Criminal Law

questions & answers

Question: Is there a 3 day release from jail if not charged rule? But if the jail lists charges on the inmate, doesn't that mean that they have been charged? And if the preliminary hearing is scheduled, doesn't that mean that they have been charged, but not necessarily indicted? On major methamphetamine trafficking charges, isn't it unlikely someone would get out on the above-mentioned 3 day "rule"? Without a bond? Just turned loose?

Answer: When a person is arrested they must see a judge or commissioner for an initial appearance within twenty-four hours of their arrest in Arizona. http://www.azdps.gov/Services/Crime_Victims/. The Sixth Amendment of the United States Constitution states that the accused has a right to a speedy trial. This means that the accused has a right to know if there will be a trial quickly, not that the actual trial will start quickly. There is no exact length of time that constitutes a speedy trial, but generally seventy-two hours has been the length of time that many believe is appropriate. However, in certain circumstances a longer investigation period is needed. Every state will have its own interpretation of how much time constitutes a speedy trial.

To see if criminal charges have been filed, go to the superior court website of the county where you live and search under information on a case or records and then type the name of the person or the case number. If charges have been filed they will be listed there.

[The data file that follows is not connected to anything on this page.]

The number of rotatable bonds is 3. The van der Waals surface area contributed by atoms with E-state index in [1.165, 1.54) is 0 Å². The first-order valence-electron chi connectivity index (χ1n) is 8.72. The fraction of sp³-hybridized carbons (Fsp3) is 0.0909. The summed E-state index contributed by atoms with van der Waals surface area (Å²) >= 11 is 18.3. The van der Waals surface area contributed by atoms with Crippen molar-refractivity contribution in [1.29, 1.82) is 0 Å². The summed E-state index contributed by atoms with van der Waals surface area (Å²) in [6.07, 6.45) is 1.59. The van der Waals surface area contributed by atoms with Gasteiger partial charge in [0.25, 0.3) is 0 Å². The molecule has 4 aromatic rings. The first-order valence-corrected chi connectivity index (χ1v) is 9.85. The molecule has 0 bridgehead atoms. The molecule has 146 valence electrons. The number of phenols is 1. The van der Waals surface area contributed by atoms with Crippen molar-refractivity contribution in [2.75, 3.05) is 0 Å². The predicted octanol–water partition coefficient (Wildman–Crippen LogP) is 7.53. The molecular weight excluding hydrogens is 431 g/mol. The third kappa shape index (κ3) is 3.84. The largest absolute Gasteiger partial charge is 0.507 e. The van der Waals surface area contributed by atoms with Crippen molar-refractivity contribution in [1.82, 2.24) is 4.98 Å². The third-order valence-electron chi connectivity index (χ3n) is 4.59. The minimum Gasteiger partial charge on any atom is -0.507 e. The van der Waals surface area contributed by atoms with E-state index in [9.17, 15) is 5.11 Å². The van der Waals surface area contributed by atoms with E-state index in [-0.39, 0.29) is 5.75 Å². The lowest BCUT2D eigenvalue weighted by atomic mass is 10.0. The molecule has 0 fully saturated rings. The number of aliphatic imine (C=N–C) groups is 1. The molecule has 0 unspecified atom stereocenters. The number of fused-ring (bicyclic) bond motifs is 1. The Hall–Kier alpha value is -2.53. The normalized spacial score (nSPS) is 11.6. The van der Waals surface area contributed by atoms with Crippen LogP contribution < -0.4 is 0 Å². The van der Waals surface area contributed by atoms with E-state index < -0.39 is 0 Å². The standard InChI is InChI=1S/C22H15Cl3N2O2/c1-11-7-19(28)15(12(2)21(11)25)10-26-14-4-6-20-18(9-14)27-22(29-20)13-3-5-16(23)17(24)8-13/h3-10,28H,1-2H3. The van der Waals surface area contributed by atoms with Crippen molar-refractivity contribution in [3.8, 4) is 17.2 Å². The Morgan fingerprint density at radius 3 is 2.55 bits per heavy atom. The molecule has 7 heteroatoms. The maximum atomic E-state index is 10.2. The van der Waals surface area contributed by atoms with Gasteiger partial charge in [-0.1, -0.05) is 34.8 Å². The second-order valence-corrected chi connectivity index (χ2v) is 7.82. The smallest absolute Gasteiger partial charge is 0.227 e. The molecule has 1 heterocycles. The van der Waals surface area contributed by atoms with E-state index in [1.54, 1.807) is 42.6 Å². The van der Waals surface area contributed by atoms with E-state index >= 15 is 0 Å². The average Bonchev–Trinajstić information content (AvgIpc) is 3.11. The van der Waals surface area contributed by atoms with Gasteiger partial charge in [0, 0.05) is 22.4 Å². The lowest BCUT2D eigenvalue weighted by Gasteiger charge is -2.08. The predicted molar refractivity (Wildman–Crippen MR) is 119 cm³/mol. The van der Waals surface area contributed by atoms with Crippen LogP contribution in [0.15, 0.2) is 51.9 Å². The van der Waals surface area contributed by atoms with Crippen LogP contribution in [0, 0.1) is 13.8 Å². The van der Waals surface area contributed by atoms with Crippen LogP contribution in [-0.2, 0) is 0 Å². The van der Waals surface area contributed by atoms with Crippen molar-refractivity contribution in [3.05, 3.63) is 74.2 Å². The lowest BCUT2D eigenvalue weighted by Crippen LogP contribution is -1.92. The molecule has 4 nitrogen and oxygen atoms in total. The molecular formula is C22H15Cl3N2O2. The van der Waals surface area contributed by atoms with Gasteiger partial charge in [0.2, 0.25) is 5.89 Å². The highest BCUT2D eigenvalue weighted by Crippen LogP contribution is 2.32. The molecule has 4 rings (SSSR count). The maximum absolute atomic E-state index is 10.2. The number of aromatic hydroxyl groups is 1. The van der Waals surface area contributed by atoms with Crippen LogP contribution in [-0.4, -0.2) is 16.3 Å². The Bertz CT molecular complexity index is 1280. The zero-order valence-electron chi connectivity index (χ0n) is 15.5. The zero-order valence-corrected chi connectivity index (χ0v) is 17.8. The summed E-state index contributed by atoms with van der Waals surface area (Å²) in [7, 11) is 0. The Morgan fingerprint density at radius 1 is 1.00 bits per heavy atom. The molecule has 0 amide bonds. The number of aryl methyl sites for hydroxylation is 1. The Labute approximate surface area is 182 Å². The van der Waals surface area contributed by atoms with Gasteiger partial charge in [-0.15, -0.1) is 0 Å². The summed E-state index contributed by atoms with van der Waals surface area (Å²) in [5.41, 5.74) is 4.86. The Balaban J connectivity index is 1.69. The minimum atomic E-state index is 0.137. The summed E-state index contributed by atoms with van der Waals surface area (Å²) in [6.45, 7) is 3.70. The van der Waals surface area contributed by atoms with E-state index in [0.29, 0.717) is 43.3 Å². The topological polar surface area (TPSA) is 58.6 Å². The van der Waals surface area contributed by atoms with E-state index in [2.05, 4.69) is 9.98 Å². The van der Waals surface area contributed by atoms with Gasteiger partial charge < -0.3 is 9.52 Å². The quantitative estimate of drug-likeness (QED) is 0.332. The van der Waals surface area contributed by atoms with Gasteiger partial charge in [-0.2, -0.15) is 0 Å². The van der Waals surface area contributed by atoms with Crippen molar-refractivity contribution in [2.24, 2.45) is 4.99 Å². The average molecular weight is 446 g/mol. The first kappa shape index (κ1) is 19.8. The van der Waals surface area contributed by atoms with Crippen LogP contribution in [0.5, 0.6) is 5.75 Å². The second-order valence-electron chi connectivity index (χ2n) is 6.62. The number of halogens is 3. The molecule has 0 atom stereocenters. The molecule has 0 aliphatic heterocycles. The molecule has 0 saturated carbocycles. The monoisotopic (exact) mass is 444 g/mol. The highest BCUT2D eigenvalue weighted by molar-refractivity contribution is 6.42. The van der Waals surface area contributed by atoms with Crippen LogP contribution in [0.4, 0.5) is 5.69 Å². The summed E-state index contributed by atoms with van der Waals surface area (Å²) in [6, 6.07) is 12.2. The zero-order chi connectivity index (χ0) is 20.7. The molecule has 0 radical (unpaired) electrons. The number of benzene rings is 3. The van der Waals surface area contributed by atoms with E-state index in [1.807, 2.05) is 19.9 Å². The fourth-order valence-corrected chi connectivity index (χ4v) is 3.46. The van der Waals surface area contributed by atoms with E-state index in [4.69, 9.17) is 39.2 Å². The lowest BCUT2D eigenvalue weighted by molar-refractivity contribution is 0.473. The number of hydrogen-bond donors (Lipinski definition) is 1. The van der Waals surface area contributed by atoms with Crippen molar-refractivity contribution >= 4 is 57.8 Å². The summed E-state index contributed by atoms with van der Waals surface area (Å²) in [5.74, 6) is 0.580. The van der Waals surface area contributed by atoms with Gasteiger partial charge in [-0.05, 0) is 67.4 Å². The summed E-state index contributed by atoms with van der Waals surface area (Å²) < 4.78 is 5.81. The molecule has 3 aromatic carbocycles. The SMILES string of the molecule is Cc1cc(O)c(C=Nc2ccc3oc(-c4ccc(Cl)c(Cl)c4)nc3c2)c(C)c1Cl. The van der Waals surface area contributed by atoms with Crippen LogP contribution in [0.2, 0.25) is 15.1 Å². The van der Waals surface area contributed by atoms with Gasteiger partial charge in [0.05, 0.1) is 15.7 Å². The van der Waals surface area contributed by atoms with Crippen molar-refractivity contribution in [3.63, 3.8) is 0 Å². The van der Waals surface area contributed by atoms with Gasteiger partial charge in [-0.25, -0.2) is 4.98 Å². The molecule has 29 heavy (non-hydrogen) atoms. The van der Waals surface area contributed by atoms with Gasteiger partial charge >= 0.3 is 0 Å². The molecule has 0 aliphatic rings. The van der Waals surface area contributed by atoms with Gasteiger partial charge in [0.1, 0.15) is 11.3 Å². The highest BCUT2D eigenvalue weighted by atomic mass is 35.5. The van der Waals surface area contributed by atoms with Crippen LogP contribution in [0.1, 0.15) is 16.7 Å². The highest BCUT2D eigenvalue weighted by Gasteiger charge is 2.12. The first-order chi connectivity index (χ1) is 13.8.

There are two ways a felony charge is initiated. Charges can be brought by complaint or an indictment. If felony charges are brought by direct complaint there will be a preliminary hearing where the prosecutor will present evidence and the judge will determine whether there is enough probable cause for the defendant to stand trial. When there is an indictment, a grand jury consisting of 16 jurors will hear evidence from the prosecutor and determine if there is enough probable cause for the defendant to stand trial. In either case, if there is not enough evidence to determine probable cause, the charges will be dismissed. Even if the charges are dismissed, they will still remain on the person’s record.
(http://www.superiorcourt.maricopa.gov/SuperiorCourt/CriminalDepartment/caseProcedures.asp)

There are a number of factors that a judge considers when determining whether a defendant should be released on his own recognizance or released on bail. If a defendant is released on his own recognizance he/she is generally not required to post money for bail or bond. A defendant who has committed a dangerous felony, has a past criminal record or has not returned after being released on his own recognizance before is generally required to post bail or bond.  Under Arizona Revised Statute 13-3967(B) (7), the possession, use or sale of a dangerous drug is a factor that a judge specifically uses to make a determination whether to release on recognizance or bail. The judge will look at this factor in conjunction with the other factors when making his/her determination. If the crime that was committed was very dangerous, it is less likely that a judge will release the defendant on his own recognizance or bail, but the judge is the person to make that decision and will look at the offense along with other factors. (A.R.S. 13-3967).

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QUESTIONS

  • Is there a 3 day release from jail if not charged rule? But if the jail lists charges on the inmate, doesn't that mean that they have been charged? And if the preliminary hearing is scheduled, doesn't that mean that they have been charged, but not necessarily indicted? On major methamphetamine trafficking charges, isn't it unlikely someone would get out on the above-mentioned 3 day "rule"? Without a bond? Just turned loose?

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